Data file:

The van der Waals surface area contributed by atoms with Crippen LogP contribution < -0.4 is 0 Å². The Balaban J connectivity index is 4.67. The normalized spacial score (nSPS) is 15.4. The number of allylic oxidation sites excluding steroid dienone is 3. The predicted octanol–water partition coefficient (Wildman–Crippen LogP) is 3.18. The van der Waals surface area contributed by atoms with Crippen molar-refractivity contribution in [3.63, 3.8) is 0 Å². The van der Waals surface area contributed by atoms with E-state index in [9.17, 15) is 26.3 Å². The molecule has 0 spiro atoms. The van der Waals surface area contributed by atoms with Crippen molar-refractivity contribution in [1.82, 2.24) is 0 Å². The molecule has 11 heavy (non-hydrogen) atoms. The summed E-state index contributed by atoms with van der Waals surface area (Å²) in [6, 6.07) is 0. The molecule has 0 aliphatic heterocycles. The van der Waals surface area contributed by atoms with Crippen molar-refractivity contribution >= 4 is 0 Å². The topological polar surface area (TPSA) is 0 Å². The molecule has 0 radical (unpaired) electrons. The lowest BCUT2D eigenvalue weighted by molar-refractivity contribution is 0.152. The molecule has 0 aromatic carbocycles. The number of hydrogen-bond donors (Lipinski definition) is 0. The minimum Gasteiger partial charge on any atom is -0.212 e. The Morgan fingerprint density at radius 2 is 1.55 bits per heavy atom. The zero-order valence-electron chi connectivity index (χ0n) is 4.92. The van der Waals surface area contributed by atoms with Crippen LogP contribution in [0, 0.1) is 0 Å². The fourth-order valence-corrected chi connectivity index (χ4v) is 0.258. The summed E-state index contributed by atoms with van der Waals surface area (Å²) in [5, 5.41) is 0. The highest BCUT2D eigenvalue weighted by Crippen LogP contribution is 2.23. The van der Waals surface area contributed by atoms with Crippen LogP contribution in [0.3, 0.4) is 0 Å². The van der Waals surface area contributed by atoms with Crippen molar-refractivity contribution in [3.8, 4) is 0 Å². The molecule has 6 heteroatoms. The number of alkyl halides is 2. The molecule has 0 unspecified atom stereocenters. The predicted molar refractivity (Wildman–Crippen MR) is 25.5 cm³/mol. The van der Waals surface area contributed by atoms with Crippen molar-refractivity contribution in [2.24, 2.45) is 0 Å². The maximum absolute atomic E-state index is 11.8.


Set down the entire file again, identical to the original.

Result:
The van der Waals surface area contributed by atoms with Crippen LogP contribution < -0.4 is 0 Å². The Balaban J connectivity index is 4.67. The normalized spacial score (nSPS) is 15.4. The number of allylic oxidation sites excluding steroid dienone is 3. The predicted octanol–water partition coefficient (Wildman–Crippen LogP) is 3.18. The van der Waals surface area contributed by atoms with Crippen molar-refractivity contribution in [3.63, 3.8) is 0 Å². The van der Waals surface area contributed by atoms with E-state index in [9.17, 15) is 26.3 Å². The molecule has 0 spiro atoms. The van der Waals surface area contributed by atoms with Crippen molar-refractivity contribution in [1.82, 2.24) is 0 Å². The molecule has 11 heavy (non-hydrogen) atoms. The summed E-state index contributed by atoms with van der Waals surface area (Å²) in [6, 6.07) is 0. The molecule has 0 aliphatic heterocycles. The van der Waals surface area contributed by atoms with Crippen molar-refractivity contribution >= 4 is 0 Å². The topological polar surface area (TPSA) is 0 Å². The molecule has 0 radical (unpaired) electrons. The lowest BCUT2D eigenvalue weighted by molar-refractivity contribution is 0.152. The molecule has 0 aromatic carbocycles. The number of hydrogen-bond donors (Lipinski definition) is 0. The minimum Gasteiger partial charge on any atom is -0.212 e. The Morgan fingerprint density at radius 2 is 1.55 bits per heavy atom. The zero-order valence-electron chi connectivity index (χ0n) is 4.92. The van der Waals surface area contributed by atoms with Crippen LogP contribution in [0, 0.1) is 0 Å². The fourth-order valence-corrected chi connectivity index (χ4v) is 0.258. The summed E-state index contributed by atoms with van der Waals surface area (Å²) in [5, 5.41) is 0. The highest BCUT2D eigenvalue weighted by Crippen LogP contribution is 2.23. The van der Waals surface area contributed by atoms with Crippen LogP contribution in [0.3, 0.4) is 0 Å². The van der Waals surface area contributed by atoms with Crippen molar-refractivity contribution in [3.8, 4) is 0 Å². The molecule has 6 heteroatoms. The number of alkyl halides is 2. The molecule has 0 unspecified atom stereocenters. The predicted molar refractivity (Wildman–Crippen MR) is 25.5 cm³/mol. The van der Waals surface area contributed by atoms with Crippen molar-refractivity contribution in [2.24, 2.45) is 0 Å². The maximum absolute atomic E-state index is 11.8.